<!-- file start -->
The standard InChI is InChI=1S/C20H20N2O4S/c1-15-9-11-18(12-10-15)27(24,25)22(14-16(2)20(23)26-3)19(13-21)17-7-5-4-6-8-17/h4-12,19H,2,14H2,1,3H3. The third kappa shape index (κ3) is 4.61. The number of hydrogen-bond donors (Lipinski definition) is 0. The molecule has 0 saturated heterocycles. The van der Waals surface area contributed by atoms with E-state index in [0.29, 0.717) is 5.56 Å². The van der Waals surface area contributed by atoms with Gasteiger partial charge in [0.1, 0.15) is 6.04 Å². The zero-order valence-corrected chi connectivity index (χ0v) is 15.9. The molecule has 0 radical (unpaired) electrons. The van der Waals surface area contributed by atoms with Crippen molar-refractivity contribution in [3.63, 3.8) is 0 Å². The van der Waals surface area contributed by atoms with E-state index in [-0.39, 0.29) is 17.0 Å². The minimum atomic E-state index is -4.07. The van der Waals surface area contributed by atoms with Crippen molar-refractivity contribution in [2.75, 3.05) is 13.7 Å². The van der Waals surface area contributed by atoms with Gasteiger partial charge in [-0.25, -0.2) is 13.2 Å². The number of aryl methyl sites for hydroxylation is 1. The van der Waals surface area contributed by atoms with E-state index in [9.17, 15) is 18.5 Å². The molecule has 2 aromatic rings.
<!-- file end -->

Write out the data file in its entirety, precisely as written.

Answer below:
The standard InChI is InChI=1S/C20H20N2O4S/c1-15-9-11-18(12-10-15)27(24,25)22(14-16(2)20(23)26-3)19(13-21)17-7-5-4-6-8-17/h4-12,19H,2,14H2,1,3H3. The third kappa shape index (κ3) is 4.61. The number of hydrogen-bond donors (Lipinski definition) is 0. The molecule has 0 saturated heterocycles. The van der Waals surface area contributed by atoms with E-state index in [0.29, 0.717) is 5.56 Å². The van der Waals surface area contributed by atoms with Gasteiger partial charge in [0.1, 0.15) is 6.04 Å². The zero-order valence-corrected chi connectivity index (χ0v) is 15.9. The molecule has 0 radical (unpaired) electrons. The van der Waals surface area contributed by atoms with Crippen molar-refractivity contribution in [3.63, 3.8) is 0 Å². The van der Waals surface area contributed by atoms with E-state index in [-0.39, 0.29) is 17.0 Å². The minimum atomic E-state index is -4.07. The van der Waals surface area contributed by atoms with Crippen molar-refractivity contribution in [2.75, 3.05) is 13.7 Å². The van der Waals surface area contributed by atoms with Gasteiger partial charge in [-0.25, -0.2) is 13.2 Å². The number of aryl methyl sites for hydroxylation is 1. The van der Waals surface area contributed by atoms with E-state index in [9.17, 15) is 18.5 Å². The molecule has 2 aromatic rings.